PO If ANC is less than 1 × 10 9 /L and/or platelets are less than 50 × 10 9 /L, stop imatinib until ANC is at least 1.5 × 10 9 /L and platelets are at least 75 × 10 9 /L, then resume treatment with imatinib at the previous dose (ie, before severe adverse reaction). In the event of a recurrence of ANC less than 1 × 10 9 /L and/or platelets less than 50 × 10 9 /L, stop imatinib until ANC is at least 1.5 × 10 9 /L and platelets are at least 75 × 10 9 /L, then resume imatinib at reduced dosage of 260 mg/m 2 /d.

Neutropenia and thrombocytopenia in patients with accelerated phase and blast crisis Ph+ CML or Ph+ ALL (starting dose 600 mg) Adults

PO If ANC is less than 0.5 × 10 9 /L and/or platelets are less than 10 × 10 9 /L, check if cytopenia is related to leukemia by performing marrow aspirate or biopsy. If cytopenia is unrelated to leukemia, reduce dose to 400 mg. If cytopenia persists for 2 wk, reduce dose to 300 mg. If cytopenia persists 4 wk and still is unrelated to leukemia, stop imatinib until ANC is at least 1 × 10 9 /L and platelets are at least 20 × 10 9 /L, and then resume treatment at 300 mg.

Neutropenia and thrombocytopenia in patients with aggressive systemic mastocytosis associated with eosinophilia or hypereosinophilic syndrome and/or chronic eosinophilic leukemia with FIP1L-PDGFR alpha fusion kinase (starting dose 100 mg) Adults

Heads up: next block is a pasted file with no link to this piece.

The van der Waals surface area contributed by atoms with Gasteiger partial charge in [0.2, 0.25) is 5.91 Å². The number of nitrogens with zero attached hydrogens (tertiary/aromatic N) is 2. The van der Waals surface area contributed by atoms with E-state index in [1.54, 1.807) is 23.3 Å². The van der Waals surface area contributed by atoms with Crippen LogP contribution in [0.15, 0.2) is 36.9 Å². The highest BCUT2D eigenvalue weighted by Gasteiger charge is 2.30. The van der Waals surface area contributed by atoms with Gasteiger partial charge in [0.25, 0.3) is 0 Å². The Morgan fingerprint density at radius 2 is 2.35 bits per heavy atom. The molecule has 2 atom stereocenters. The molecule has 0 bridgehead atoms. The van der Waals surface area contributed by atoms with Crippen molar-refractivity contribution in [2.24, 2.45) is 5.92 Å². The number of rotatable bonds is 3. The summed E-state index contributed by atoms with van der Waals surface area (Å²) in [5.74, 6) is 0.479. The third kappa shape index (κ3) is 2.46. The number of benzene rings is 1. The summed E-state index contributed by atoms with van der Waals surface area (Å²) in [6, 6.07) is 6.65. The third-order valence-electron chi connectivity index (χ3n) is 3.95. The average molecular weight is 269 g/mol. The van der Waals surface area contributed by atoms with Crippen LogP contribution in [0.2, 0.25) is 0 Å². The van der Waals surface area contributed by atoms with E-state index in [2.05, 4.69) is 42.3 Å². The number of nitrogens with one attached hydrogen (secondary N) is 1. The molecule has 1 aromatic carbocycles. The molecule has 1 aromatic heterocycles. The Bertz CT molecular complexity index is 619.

PO If ANC is less than 1 × 10 9 /L and/or platelets are less than 50 × 10 9 /L, stop imatinib until ANC is at least 1.5 × 10 9 /L and platelets are at least 75 × 10 9 /L, then resume treatment with imatinib at the previous dose (before severe adverse reaction).

Neutropenia and thrombocytopenia in patients with dermatofibrosarcoma protuberans (starting dose 800 mg) Adults

PO If ANC is less than 1 × 10 9 /L and/or platelets are less than 50 × 10 9 /L, stop imatinib until ANC is at least 1.5 × 10 9 /L and platelets are at least 75 × 10 9 /L, then resume treatment with imatinib 600 mg. In the event of a recurrence of ANC less than 1 × 10 9 /L and/or platelets less than 50 × 10 9 /L, stop imatinib until ANC is at least 1.5 × 10 9 /L and platelets are at least 75 × 10 9 /L, then resume imatinib at reduced dose of 400 mg.

General Advice

  • Administer doses of 400 or 600 mg once daily; administer dose of 800 mg as 400 mg twice daily. Use 400 mg tablets for daily doses of 800 mg and higher to reduce exposure to iron.
  • Treatment may be continued as long as there is no evidence of progressive disease or unacceptable toxicity.
  • Administer pediatric doses as a single dose once daily or split dose twice daily.